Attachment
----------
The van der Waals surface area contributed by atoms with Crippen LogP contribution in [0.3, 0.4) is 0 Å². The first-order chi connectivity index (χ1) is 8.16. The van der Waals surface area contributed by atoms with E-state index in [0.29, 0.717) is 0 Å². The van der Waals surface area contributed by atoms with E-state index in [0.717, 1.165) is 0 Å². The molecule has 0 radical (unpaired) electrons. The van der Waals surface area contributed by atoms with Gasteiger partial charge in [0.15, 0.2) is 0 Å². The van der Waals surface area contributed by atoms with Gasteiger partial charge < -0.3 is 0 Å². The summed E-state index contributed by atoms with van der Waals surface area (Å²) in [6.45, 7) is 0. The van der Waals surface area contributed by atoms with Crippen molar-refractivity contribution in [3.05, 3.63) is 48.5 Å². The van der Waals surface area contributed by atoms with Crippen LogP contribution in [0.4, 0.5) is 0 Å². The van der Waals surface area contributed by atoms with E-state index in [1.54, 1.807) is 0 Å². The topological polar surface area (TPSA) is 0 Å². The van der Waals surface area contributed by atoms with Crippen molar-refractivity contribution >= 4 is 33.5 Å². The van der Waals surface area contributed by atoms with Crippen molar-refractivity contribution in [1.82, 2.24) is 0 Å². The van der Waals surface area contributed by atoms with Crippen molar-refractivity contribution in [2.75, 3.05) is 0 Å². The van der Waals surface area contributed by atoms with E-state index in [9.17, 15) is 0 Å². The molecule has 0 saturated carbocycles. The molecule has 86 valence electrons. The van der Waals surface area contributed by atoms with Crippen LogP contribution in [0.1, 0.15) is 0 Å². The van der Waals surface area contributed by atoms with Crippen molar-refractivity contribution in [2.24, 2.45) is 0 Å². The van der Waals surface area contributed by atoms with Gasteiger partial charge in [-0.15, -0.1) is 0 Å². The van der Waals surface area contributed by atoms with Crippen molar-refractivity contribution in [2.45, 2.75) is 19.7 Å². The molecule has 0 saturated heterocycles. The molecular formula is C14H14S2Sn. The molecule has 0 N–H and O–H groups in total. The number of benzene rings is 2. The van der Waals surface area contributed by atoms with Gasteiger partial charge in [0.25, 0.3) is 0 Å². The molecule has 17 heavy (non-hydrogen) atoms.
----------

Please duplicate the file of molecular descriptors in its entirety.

The van der Waals surface area contributed by atoms with Crippen LogP contribution in [0.3, 0.4) is 0 Å². The first-order chi connectivity index (χ1) is 8.16. The van der Waals surface area contributed by atoms with E-state index in [0.29, 0.717) is 0 Å². The van der Waals surface area contributed by atoms with E-state index in [0.717, 1.165) is 0 Å². The molecule has 0 radical (unpaired) electrons. The van der Waals surface area contributed by atoms with Gasteiger partial charge in [0.15, 0.2) is 0 Å². The van der Waals surface area contributed by atoms with Gasteiger partial charge < -0.3 is 0 Å². The summed E-state index contributed by atoms with van der Waals surface area (Å²) in [6.45, 7) is 0. The van der Waals surface area contributed by atoms with Crippen molar-refractivity contribution in [3.05, 3.63) is 48.5 Å². The van der Waals surface area contributed by atoms with Crippen LogP contribution in [0.4, 0.5) is 0 Å². The van der Waals surface area contributed by atoms with E-state index in [1.54, 1.807) is 0 Å². The topological polar surface area (TPSA) is 0 Å². The van der Waals surface area contributed by atoms with Crippen molar-refractivity contribution >= 4 is 33.5 Å². The van der Waals surface area contributed by atoms with Crippen molar-refractivity contribution in [1.82, 2.24) is 0 Å². The van der Waals surface area contributed by atoms with Crippen molar-refractivity contribution in [2.75, 3.05) is 0 Å². The van der Waals surface area contributed by atoms with E-state index in [9.17, 15) is 0 Å². The molecule has 0 saturated carbocycles. The molecule has 86 valence electrons. The van der Waals surface area contributed by atoms with Crippen LogP contribution in [0.1, 0.15) is 0 Å². The van der Waals surface area contributed by atoms with Crippen molar-refractivity contribution in [2.24, 2.45) is 0 Å². The van der Waals surface area contributed by atoms with Gasteiger partial charge in [-0.15, -0.1) is 0 Å². The van der Waals surface area contributed by atoms with Crippen molar-refractivity contribution in [2.45, 2.75) is 19.7 Å². The molecule has 0 saturated heterocycles. The molecular formula is C14H14S2Sn. The molecule has 0 N–H and O–H groups in total. The number of benzene rings is 2. The van der Waals surface area contributed by atoms with Gasteiger partial charge in [0.25, 0.3) is 0 Å². The molecule has 17 heavy (non-hydrogen) atoms.